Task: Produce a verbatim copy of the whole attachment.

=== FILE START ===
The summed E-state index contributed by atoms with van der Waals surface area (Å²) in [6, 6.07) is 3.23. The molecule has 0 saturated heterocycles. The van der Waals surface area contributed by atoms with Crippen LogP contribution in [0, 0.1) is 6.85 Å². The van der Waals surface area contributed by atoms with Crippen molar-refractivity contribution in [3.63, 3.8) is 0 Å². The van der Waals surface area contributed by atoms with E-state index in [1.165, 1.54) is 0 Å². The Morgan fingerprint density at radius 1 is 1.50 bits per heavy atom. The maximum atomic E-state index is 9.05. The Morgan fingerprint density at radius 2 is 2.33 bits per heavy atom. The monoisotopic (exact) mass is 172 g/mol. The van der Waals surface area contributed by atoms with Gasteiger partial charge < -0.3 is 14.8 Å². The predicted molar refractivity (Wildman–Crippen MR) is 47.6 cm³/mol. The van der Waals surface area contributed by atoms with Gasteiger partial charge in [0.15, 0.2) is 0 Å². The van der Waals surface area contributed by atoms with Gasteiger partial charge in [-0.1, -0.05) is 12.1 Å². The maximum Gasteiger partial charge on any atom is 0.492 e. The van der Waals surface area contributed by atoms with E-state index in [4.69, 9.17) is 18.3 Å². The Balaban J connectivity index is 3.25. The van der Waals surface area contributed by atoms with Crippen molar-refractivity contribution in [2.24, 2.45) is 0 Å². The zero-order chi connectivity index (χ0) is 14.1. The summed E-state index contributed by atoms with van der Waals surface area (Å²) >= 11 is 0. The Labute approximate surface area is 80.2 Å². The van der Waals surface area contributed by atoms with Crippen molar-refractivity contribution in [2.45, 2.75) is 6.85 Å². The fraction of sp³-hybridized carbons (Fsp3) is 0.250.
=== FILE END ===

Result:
The summed E-state index contributed by atoms with van der Waals surface area (Å²) in [6, 6.07) is 3.23. The molecule has 0 saturated heterocycles. The van der Waals surface area contributed by atoms with Crippen LogP contribution in [0, 0.1) is 6.85 Å². The van der Waals surface area contributed by atoms with Crippen molar-refractivity contribution in [3.63, 3.8) is 0 Å². The van der Waals surface area contributed by atoms with E-state index in [1.165, 1.54) is 0 Å². The Morgan fingerprint density at radius 1 is 1.50 bits per heavy atom. The maximum atomic E-state index is 9.05. The Morgan fingerprint density at radius 2 is 2.33 bits per heavy atom. The monoisotopic (exact) mass is 172 g/mol. The van der Waals surface area contributed by atoms with Gasteiger partial charge < -0.3 is 14.8 Å². The predicted molar refractivity (Wildman–Crippen MR) is 47.6 cm³/mol. The van der Waals surface area contributed by atoms with Gasteiger partial charge in [0.15, 0.2) is 0 Å². The van der Waals surface area contributed by atoms with Gasteiger partial charge in [-0.1, -0.05) is 12.1 Å². The maximum Gasteiger partial charge on any atom is 0.492 e. The van der Waals surface area contributed by atoms with E-state index in [4.69, 9.17) is 18.3 Å². The Balaban J connectivity index is 3.25. The van der Waals surface area contributed by atoms with Crippen molar-refractivity contribution in [2.24, 2.45) is 0 Å². The zero-order chi connectivity index (χ0) is 14.1. The summed E-state index contributed by atoms with van der Waals surface area (Å²) >= 11 is 0. The Labute approximate surface area is 80.2 Å². The van der Waals surface area contributed by atoms with Crippen molar-refractivity contribution in [2.45, 2.75) is 6.85 Å². The fraction of sp³-hybridized carbons (Fsp3) is 0.250.